Disclosure: We are a participant in the Amazon Services LLC Associates Program, an affiliate advertising program designed to provide a means for us to earn fees by linking to Amazon.com and affiliated sites. I may earn money or products from any of the companies mentioned in this post. I only recommend products and services I trust to serve you. Purchasing through an affiliate link comes at no extra cost to you. You can learn more here
There are times as a beekeeper that we realize that our bee hives might be compromised in their current location. This happened to me and so today I’ll explain “How to Move a Bee Hive”.
Moving a bee hive is simple, as long as you play by the bee’s rules. Honeybees are very intelligent. Bees memorize the hive’s location by the position of the sun as well as by landmarks. You cannot just pick up a beehive and move it! Beekeeping simply doesn’t work this way, and you will ultimately lose your bees.
Recently, I decided to relocate my hives to a different location on our property, about 200 feet from the original location. The new location would provide much needed shade as well as a water source, using swales and river rock.
Deciding when to move your hives is key. Winter is probably the best time to move them, due to their inactivity. However, winter brings it’s own issues, like getting through snow and muddy pastures. But if you can do it, I totally recommend winter time, along with the following instructions.
It’s the first part of April here in Ohio, but the weather is still a hot mess. One day it’s snowing, the next day it’s pouring of rain. The key time to move your hives is when the bees are not active and all of them are inside the hive. This could be a cold day or even a rainy day. If you find yourself in the summertime needing to move a hive (I don’t recommend this), you’ll need to go out to your hives at night to prepare them for the move. I’m not into nighttime beekeeping, just sayin.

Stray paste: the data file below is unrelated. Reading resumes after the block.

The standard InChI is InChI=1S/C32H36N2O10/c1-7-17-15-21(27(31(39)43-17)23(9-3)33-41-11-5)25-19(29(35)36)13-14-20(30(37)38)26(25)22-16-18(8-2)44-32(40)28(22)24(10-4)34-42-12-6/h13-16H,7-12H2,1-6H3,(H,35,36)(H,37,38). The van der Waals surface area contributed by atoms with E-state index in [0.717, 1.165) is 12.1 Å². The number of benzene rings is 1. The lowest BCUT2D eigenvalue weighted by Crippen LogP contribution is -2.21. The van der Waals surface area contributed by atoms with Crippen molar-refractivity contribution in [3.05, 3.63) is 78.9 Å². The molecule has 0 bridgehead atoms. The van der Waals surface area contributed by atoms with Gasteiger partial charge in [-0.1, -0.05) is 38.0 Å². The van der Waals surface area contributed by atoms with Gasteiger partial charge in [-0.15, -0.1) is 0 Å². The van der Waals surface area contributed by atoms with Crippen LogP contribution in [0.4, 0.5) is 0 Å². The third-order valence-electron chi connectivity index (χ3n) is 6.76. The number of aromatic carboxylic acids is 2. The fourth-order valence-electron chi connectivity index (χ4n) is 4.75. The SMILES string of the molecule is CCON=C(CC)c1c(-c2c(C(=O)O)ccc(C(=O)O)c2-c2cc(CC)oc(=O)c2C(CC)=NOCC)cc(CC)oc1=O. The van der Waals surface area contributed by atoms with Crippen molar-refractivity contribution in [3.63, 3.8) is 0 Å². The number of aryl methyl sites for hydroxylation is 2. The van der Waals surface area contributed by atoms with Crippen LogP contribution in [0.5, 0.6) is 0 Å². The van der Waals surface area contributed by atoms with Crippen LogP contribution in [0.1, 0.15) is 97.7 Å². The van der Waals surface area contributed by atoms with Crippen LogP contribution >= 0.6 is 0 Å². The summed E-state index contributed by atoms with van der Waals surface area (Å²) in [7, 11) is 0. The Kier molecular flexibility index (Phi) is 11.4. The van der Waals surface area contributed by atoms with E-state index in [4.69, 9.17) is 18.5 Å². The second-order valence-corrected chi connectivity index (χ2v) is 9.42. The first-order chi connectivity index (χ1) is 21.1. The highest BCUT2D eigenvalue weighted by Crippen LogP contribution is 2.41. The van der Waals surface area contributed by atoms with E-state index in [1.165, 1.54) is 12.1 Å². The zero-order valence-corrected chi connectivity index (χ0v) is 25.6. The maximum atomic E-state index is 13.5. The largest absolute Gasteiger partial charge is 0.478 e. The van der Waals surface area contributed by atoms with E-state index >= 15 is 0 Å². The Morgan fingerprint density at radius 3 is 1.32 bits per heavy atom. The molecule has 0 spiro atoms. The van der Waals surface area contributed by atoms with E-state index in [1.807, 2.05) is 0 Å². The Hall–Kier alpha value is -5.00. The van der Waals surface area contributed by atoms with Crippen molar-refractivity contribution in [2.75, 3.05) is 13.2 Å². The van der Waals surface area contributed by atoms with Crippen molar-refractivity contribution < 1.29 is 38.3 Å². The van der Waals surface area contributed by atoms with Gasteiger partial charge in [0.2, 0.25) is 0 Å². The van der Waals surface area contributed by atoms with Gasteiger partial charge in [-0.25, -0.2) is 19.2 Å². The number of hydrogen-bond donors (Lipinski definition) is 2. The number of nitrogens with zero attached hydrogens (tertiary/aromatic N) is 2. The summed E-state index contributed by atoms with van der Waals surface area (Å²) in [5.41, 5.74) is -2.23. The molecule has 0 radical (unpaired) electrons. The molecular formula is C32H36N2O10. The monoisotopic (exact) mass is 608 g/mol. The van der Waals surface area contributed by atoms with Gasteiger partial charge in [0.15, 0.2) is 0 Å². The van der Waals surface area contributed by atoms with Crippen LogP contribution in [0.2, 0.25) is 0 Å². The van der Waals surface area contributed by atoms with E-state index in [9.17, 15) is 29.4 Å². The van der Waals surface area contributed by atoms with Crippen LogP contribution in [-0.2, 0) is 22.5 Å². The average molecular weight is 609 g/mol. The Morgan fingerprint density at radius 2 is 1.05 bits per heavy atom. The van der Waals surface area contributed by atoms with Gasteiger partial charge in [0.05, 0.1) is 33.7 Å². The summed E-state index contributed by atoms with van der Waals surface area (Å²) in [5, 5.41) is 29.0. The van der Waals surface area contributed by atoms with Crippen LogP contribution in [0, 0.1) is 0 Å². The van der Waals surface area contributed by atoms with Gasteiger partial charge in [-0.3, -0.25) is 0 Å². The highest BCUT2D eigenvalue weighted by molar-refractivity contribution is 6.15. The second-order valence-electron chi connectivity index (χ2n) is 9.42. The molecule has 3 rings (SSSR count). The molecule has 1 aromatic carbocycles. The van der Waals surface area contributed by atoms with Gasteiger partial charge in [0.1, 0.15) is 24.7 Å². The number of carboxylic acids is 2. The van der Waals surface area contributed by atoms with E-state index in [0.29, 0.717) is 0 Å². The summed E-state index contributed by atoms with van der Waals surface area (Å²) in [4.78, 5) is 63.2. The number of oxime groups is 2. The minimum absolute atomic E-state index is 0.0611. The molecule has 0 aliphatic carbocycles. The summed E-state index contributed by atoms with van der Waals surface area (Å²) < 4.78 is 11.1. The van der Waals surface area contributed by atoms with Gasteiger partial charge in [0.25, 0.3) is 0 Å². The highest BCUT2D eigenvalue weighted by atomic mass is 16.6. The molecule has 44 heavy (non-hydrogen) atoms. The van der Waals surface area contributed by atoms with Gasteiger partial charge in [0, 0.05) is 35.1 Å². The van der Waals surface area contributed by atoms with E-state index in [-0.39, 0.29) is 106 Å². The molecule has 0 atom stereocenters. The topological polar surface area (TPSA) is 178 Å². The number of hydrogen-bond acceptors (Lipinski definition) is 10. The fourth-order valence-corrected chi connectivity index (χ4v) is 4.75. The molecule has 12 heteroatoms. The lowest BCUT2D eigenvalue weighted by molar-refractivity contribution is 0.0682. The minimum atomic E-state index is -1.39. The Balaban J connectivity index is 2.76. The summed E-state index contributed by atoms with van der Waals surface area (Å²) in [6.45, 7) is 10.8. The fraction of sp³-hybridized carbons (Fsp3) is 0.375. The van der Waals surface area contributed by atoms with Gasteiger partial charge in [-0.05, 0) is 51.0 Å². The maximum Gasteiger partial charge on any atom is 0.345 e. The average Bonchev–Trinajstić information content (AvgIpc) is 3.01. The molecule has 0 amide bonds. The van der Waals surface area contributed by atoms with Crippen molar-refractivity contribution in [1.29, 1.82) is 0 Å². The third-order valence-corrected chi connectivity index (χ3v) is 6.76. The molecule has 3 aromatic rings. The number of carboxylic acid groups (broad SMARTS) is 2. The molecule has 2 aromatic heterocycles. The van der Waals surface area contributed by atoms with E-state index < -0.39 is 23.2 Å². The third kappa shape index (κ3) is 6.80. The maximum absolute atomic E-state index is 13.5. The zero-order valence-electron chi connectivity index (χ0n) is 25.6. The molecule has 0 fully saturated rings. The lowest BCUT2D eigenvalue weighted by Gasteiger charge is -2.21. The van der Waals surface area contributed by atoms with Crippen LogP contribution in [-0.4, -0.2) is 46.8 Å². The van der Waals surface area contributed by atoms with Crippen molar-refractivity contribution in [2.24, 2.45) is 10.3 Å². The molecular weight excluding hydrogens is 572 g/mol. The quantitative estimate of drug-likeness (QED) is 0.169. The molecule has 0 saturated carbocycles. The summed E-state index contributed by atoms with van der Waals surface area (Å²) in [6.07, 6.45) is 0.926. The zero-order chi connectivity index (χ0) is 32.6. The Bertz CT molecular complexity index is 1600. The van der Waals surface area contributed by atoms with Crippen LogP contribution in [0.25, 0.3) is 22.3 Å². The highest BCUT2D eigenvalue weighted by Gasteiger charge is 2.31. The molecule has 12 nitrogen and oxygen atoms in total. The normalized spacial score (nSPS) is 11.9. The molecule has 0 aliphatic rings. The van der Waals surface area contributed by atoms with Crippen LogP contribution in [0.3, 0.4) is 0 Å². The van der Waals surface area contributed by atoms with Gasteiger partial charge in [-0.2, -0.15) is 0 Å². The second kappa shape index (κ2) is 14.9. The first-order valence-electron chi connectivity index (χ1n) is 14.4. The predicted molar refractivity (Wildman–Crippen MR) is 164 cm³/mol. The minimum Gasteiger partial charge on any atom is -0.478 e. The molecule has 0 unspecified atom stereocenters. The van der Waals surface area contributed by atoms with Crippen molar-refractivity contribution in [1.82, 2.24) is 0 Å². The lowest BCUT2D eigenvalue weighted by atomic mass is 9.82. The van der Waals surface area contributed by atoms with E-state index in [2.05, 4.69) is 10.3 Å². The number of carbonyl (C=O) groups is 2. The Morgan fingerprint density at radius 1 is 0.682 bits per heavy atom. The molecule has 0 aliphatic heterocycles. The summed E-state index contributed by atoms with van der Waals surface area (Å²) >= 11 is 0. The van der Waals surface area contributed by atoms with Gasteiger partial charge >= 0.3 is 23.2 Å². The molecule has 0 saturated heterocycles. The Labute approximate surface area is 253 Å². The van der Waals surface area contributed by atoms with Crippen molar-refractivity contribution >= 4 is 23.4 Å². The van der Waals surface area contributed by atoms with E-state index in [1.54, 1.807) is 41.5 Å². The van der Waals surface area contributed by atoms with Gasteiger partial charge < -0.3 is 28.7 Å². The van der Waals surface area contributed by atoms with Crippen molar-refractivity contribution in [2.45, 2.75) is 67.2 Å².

Always Wear Your Suit
Don’t be overconfident and think you won’t need it. Things happen.
Bring a Bee Friend
I just feel safer with a bee friend to help with this kind of thing. You never know when something could go wrong, it’s always best to have another beekeeper with you.
Make Sure You Have a Clear and Passable Path to the New Location
Mud has been my problem. However, it cleared up long enough to get the job done. There would be few things worse that loading up hives, only to get stuck in the mud. Bummer!
Feed First if Needed
Since you’re going to be blocking your bees in for a few days, make sure they have either honey stores. If not, feed them before moving them.
Do this at Nighttime, Rainy or Freezing Cold Day
The point here is that the bees are all inside the hive. Once you’re sure of that, put your entrance reducer on, then put duct tape over it to hold in place. Really make sure you’ve got that entrance covered and secure.
Next, use an industrial ratchet strap to secure the hive all the way around.
Lift the hive (you might need help) onto your truck or utility vehicle. SLOWLY drive to the new location and consider having someone walk behind the vehicle to keep an eye on hives, if it’s not too far away. We don’t want a hive to tip over!
Place Hives in New Location
Gently place the hives in their new location. Keep the entrance closed for at least 24 hours and preferably 3 days. The bees need time to re-orient themselves to their new location. Otherwise, they will go right back to the old location and you’ll lose your hive.
Also, give your girls a little ventilation by pulling out the bottom board a couple of inches.
There is a “3 Feet or 3 Mile” rule with bees, which says that you can move bees less than 3 feet or more than 3 miles and they won’t need to reorient themselves. I’m not sure about this, and frankly prefer to be on the safe side. I think it is well worth a few days to secure the hive’s security.
I currently have hives all taped up for 36 hours. After that time, I will release them but ONLY after I have placed a distraction in front of their entrance.
Create a Diversion
This should be a well-leafed branch of some kind, so that the bees will run right into it as they leave the hive. This will force them to re-calibrate their location one more time, so that they can find their way back. The bees should circle around the diversion a time or two, and then go on their way to forage. The branch can be removed once the hive is fully active that morning.
That, my friends, is how to move a bee hive! Now, all is happy in the apiary! Want to learn more about getting started with bees? Should you buy a package of bees or a nuc?